We have a custom DOS app written in Clipper, running in Windows XP Mode VMs on Windows 7 64-bit. There's a chance we might finally replace it next year.
Flatten. Go with a white background. Get rid of the faux-3d on the textboxes and use a simple outline. Style the combo boxes similarly. Get rid of the outline on the group boxes altogether and use different typography (size, color) on the group headers and spacing to denote related controls.
Teardown update: We tossed the One's hard drive into one of the tech writers' secondary hard drive bays. We found five NTFS partitions:
- Temp Content: 44 GB capacity, 27.1GB available (in an Xbox that we never turned on).
- User Content: 391.9 GB capacity, none used.
- System Support: 42.9 GB capacity, 34.1 GB available.
- System Update: 12.8 GB capacity, 11.8 GB available.
- System Update 2: 7.52 GB capacity, 7.47 GB available.
Now I'm confused. The original article and review that it referenced doesn't mention the XBox One auto uninstalling games to make room for new ones. That looks to still be a manual process. It looks like just automatically downloads settings and saved games from the cloud when you reinstall those games.
How can I check my free space?
Xbox One monitors your available hard drive space. When it starts to fill up, a message appears warning you that you're low on space. These messages are stored in Notifications. You can check to see if you have any unread messages by saying "Xbox, go to notifications" or by selecting the notifications icon at the top of Home screen.
If you don't have any notifications, it means you have plenty of free space. If you are running low on space, try deleting unused or seldom-used content.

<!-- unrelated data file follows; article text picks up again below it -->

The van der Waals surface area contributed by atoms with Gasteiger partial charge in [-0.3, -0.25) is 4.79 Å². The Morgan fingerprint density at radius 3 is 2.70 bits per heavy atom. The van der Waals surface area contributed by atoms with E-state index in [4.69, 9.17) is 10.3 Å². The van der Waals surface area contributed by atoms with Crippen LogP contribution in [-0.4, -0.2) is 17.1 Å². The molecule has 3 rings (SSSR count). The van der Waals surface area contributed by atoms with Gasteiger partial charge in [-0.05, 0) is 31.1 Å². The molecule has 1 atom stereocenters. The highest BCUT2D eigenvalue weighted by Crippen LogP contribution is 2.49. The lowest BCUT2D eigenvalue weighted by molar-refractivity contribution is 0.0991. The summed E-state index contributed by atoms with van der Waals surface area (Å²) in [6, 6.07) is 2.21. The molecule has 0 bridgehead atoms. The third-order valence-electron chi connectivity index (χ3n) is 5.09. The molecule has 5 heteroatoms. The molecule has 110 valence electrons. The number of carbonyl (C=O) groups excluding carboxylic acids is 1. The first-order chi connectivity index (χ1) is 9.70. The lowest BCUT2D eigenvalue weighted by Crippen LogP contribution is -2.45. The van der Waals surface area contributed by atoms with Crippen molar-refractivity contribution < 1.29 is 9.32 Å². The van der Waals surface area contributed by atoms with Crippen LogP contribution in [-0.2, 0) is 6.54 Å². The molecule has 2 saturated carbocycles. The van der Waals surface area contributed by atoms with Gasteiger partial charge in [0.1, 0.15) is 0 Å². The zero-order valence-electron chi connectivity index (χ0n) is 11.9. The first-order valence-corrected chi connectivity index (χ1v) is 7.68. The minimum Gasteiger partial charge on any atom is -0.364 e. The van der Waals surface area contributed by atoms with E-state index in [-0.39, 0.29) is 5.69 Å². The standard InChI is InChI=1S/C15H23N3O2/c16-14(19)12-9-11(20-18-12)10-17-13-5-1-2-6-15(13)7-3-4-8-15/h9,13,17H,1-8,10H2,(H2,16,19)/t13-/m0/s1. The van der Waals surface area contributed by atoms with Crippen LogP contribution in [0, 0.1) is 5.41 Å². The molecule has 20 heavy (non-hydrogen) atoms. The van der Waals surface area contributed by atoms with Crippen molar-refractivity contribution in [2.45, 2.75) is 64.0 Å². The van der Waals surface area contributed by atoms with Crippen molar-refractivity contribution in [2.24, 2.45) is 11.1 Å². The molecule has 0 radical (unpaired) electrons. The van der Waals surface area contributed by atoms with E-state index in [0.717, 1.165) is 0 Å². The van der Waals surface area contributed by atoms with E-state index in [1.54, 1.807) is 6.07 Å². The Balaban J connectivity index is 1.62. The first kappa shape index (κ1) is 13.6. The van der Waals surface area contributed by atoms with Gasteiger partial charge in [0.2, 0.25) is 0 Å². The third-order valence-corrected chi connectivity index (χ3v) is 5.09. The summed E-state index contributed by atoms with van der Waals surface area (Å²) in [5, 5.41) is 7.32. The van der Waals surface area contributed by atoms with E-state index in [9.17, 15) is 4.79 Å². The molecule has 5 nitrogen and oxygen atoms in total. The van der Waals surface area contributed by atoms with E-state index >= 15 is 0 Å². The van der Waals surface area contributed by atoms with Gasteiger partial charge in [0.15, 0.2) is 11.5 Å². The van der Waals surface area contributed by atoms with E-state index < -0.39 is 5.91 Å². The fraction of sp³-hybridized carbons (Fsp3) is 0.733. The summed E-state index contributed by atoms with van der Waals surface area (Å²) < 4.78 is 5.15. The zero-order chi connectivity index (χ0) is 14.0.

Delete unneeded or unwanted games or apps
If your hard drive gets full, you may want to uninstall some games or apps that you no longer use. To do this:
- Press the Xbox button on the controller to return to the Home screen. Or, say "Xbox, go home."
- Select My games and apps.
- Highlight the content you want to remove, then press the Menu button.
- Select Uninstall.
- On the next screen, select Uninstall to confirm the deletion.
Lolerskates. So I guess the free space meter is the only thing missing. I wonder if that low space notification has a number in it?
Because most people doing the asking don't care how many bytes are left on the drive. They care about whether they need to delete some games in order to install the latest and greatest game.
To that end, Microsoft should answer the question "How many bytes are left on my harddisk" with the useful answer "Doesn't matter - the cloud has lots of space" rather than the pedantic but correct answer "There are exactly 47821263 bytes left on the hard drive, which is formatted as REFS and has 12831 files on it, of which 7% are less than 1MB. This information, and more is brought to you by the heap pointer 0x123985ab. Have a nice day!"
How much milk is left? Doesn't matter, the store has plenty.
FFS, even my lowly DVR has a % free bar.
I can't tell how much of this thread is actual pro-ignorance or just the usual knee-jerk MS apologia.
What's the big deal about just showing a number on a system info screen somewhere? Even an unlabeled progress bar, like Ms seems so fond of these days, would be better than nothing. How are you gonna up-sell people on external storage upgrades if people can't tell they're full-up anyways?